Settlement with SCE&G is a victory for ratepayers

Statement of Frank Knapp, September 1, 2016

Today a settlement has been filed with the South Carolina Public Service Commission (PSC) in regard to SCE&G’s request that $852 million additional costs for the construction of two nuclear plants at the V.C. Summer Nuclear Station in Fairfield County be approved.

As a personal intervenor in this PSC Docket, I have signed onto the settlement because it addresses my concerns about SCE&G’s request.

Under the Base Load Review Act (BLRA), SCE&G has had almost unlimited ability to receive approval of additional construction costs for the nuclear plants, costs that will be totally paid by the ratepayer. In addition, the BLRA has allowed SCE&G to receive an electric rate hike every year just to pay for the construction financing costs of building the two plants with the result being approximately 17% higher rates since 2009 for this project.   Finally, SCE&G is protected by the BLRA from the PSC changing the company’s Return on Equity, which stands at 10.5 percent, without the company’s consent.  The totality of the impact of the BLRA has been a blank check for the company with no risk being borne by the SCE&G shareholders.

My opposition to SCE&G’s request centers on three things:

  1. The increase in construction costs was too high.
  2. I have no confidence that the $505.5 million proposed “fixed price”, based on past SCE&G performance, that the “fixed price” contract the company wanted to enter into with Westinghouse to complete the project would actually be enforced by SCE&G if Westinghouse began losing money. Thus even if the “fixed price” would be in the ratepayers’ best interest, without the “fixed price” really being fixed SCE&G eventually would come back to the PSC for additional costs at the expense of the ratepayers.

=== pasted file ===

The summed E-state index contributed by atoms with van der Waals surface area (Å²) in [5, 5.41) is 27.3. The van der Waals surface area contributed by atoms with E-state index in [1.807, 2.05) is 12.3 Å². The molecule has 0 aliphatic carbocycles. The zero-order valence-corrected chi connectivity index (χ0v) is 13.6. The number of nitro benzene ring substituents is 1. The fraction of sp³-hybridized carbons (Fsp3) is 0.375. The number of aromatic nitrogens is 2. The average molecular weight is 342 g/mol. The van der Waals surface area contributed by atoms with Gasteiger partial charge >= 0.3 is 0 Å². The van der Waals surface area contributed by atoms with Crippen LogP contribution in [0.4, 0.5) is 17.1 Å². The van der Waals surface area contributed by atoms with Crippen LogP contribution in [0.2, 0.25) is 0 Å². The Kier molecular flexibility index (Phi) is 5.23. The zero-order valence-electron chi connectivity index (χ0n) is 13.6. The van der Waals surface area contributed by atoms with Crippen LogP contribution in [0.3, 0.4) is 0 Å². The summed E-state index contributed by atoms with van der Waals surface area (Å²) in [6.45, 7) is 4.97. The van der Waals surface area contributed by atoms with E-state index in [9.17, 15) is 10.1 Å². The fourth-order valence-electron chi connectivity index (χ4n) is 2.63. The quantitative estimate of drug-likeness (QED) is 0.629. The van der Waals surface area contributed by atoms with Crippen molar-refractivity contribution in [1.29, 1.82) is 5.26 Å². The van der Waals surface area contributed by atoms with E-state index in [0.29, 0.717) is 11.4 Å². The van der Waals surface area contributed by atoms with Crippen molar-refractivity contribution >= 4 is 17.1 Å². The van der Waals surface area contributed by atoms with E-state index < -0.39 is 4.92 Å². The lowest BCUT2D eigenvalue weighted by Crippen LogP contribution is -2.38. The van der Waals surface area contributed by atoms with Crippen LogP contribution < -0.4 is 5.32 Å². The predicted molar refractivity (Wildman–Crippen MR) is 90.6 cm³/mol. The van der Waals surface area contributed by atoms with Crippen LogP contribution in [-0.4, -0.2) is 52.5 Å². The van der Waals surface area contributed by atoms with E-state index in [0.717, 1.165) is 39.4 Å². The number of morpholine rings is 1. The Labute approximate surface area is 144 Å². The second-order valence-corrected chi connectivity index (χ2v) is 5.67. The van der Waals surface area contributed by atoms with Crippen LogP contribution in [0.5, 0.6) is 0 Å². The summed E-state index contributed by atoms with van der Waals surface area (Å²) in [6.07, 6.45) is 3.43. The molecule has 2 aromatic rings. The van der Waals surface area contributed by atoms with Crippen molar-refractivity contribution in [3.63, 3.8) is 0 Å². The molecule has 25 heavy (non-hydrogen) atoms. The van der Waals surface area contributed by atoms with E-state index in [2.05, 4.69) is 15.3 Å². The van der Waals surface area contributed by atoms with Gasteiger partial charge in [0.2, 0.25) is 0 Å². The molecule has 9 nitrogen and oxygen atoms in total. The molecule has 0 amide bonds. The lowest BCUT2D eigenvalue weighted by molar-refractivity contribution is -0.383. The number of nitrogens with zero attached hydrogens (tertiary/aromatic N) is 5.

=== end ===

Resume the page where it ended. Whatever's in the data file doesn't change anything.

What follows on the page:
3. The company’s Return on Equity was too high.

The settlement entered into today by the Office of Regulatory Staff, SCE&G and most of the intervening parties addresses each of these concerns.

  1. The total cost of SCE&G’s request is slightly reduced by $20.45 million.
  2. The “fixed price” is now actually fixed in that SCE&G agrees that, with a few appropriate exceptions, if the cost of completing the plants goes over the $505.5 million “fixed price”, the company will never ask the ratepayers to cover the additional costs. Instead, future cost overruns will be borne by SCE&G shareholders or Westinghouse.
  3. The company’s Return on Equity will be reduced to 10.25 percent from the current 10.5 percent starting with rate adjustments under the BLRA beginning in January 2017.

Reducing the total cost increase being requested by SCE&G, even if it is minimal, is obviously a good thing for ratepayers who will pay for the financing of these costs in next year’s rate increase and eventually for the construction costs themselves after the plants go online.

Reducing the Return on Equity starting with next year’s rate adjustment is also a good result. While a quarter of a percent doesn’t sound like much of a victory, SCE&G projects that it will save ratepayers approximately $26 million by the time the plants go online.

The most important victory for the ratepayers in this settlement, which also has implications for future BLRA projects, is the fixing of the “fixed price” with future construction cost overruns being the responsibility of the power company or its vendors.